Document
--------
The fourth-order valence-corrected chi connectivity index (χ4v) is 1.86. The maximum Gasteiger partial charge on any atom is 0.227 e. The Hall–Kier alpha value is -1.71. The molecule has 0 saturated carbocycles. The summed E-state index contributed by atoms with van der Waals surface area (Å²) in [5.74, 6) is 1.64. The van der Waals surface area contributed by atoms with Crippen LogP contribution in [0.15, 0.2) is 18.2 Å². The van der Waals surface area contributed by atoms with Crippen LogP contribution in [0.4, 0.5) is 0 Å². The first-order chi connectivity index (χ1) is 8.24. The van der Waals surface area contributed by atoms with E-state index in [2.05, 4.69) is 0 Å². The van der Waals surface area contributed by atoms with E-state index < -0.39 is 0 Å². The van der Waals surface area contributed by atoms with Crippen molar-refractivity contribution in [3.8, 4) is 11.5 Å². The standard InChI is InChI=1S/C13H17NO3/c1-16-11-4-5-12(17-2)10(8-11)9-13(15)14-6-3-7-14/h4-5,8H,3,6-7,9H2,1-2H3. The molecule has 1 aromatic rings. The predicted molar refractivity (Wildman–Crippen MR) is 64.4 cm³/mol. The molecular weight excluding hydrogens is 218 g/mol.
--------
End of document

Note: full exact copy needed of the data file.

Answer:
The fourth-order valence-corrected chi connectivity index (χ4v) is 1.86. The maximum Gasteiger partial charge on any atom is 0.227 e. The Hall–Kier alpha value is -1.71. The molecule has 0 saturated carbocycles. The summed E-state index contributed by atoms with van der Waals surface area (Å²) in [5.74, 6) is 1.64. The van der Waals surface area contributed by atoms with Crippen LogP contribution in [0.15, 0.2) is 18.2 Å². The van der Waals surface area contributed by atoms with Crippen LogP contribution in [0.4, 0.5) is 0 Å². The first-order chi connectivity index (χ1) is 8.24. The van der Waals surface area contributed by atoms with E-state index in [2.05, 4.69) is 0 Å². The van der Waals surface area contributed by atoms with E-state index < -0.39 is 0 Å². The van der Waals surface area contributed by atoms with Crippen molar-refractivity contribution in [3.8, 4) is 11.5 Å². The standard InChI is InChI=1S/C13H17NO3/c1-16-11-4-5-12(17-2)10(8-11)9-13(15)14-6-3-7-14/h4-5,8H,3,6-7,9H2,1-2H3. The molecule has 1 aromatic rings. The predicted molar refractivity (Wildman–Crippen MR) is 64.4 cm³/mol. The molecular weight excluding hydrogens is 218 g/mol.